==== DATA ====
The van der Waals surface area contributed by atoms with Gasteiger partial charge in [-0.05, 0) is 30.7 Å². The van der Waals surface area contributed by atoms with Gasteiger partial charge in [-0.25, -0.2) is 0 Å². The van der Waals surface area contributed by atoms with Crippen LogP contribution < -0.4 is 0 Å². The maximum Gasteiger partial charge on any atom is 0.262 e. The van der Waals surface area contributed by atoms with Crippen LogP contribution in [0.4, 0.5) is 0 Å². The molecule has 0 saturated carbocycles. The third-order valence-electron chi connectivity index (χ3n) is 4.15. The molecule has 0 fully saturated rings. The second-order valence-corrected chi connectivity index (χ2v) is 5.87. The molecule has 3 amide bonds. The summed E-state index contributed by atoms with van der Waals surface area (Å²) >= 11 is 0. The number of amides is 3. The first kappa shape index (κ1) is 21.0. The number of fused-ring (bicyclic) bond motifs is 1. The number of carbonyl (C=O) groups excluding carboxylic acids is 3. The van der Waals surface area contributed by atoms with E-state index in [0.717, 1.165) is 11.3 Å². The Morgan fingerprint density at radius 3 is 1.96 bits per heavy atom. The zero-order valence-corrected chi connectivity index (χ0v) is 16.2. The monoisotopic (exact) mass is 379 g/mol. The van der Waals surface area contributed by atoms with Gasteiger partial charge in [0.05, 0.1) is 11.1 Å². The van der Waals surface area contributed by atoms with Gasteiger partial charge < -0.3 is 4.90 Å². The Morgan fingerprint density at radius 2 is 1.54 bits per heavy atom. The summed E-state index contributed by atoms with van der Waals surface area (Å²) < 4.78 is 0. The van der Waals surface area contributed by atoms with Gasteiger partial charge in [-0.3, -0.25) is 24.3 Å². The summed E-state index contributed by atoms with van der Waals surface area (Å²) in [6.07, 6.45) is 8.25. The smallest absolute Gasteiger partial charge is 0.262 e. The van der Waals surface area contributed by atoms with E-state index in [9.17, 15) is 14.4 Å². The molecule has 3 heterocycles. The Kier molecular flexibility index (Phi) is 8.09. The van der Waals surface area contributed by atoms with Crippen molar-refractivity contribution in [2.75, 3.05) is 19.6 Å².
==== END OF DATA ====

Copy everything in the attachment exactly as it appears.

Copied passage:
The van der Waals surface area contributed by atoms with Gasteiger partial charge in [-0.05, 0) is 30.7 Å². The van der Waals surface area contributed by atoms with Gasteiger partial charge in [-0.25, -0.2) is 0 Å². The van der Waals surface area contributed by atoms with Crippen LogP contribution < -0.4 is 0 Å². The maximum Gasteiger partial charge on any atom is 0.262 e. The van der Waals surface area contributed by atoms with Crippen LogP contribution in [0.4, 0.5) is 0 Å². The molecule has 0 saturated carbocycles. The third-order valence-electron chi connectivity index (χ3n) is 4.15. The molecule has 0 fully saturated rings. The second-order valence-corrected chi connectivity index (χ2v) is 5.87. The molecule has 3 amide bonds. The summed E-state index contributed by atoms with van der Waals surface area (Å²) >= 11 is 0. The number of amides is 3. The first kappa shape index (κ1) is 21.0. The number of fused-ring (bicyclic) bond motifs is 1. The number of carbonyl (C=O) groups excluding carboxylic acids is 3. The van der Waals surface area contributed by atoms with E-state index in [0.717, 1.165) is 11.3 Å². The Morgan fingerprint density at radius 3 is 1.96 bits per heavy atom. The zero-order valence-corrected chi connectivity index (χ0v) is 16.2. The monoisotopic (exact) mass is 379 g/mol. The van der Waals surface area contributed by atoms with Gasteiger partial charge in [0.05, 0.1) is 11.1 Å². The van der Waals surface area contributed by atoms with Gasteiger partial charge < -0.3 is 4.90 Å². The Morgan fingerprint density at radius 2 is 1.54 bits per heavy atom. The summed E-state index contributed by atoms with van der Waals surface area (Å²) < 4.78 is 0. The van der Waals surface area contributed by atoms with Gasteiger partial charge in [-0.3, -0.25) is 24.3 Å². The summed E-state index contributed by atoms with van der Waals surface area (Å²) in [6.07, 6.45) is 8.25. The smallest absolute Gasteiger partial charge is 0.262 e. The van der Waals surface area contributed by atoms with E-state index in [9.17, 15) is 14.4 Å². The molecule has 3 heterocycles. The Kier molecular flexibility index (Phi) is 8.09. The van der Waals surface area contributed by atoms with Crippen molar-refractivity contribution in [2.75, 3.05) is 19.6 Å².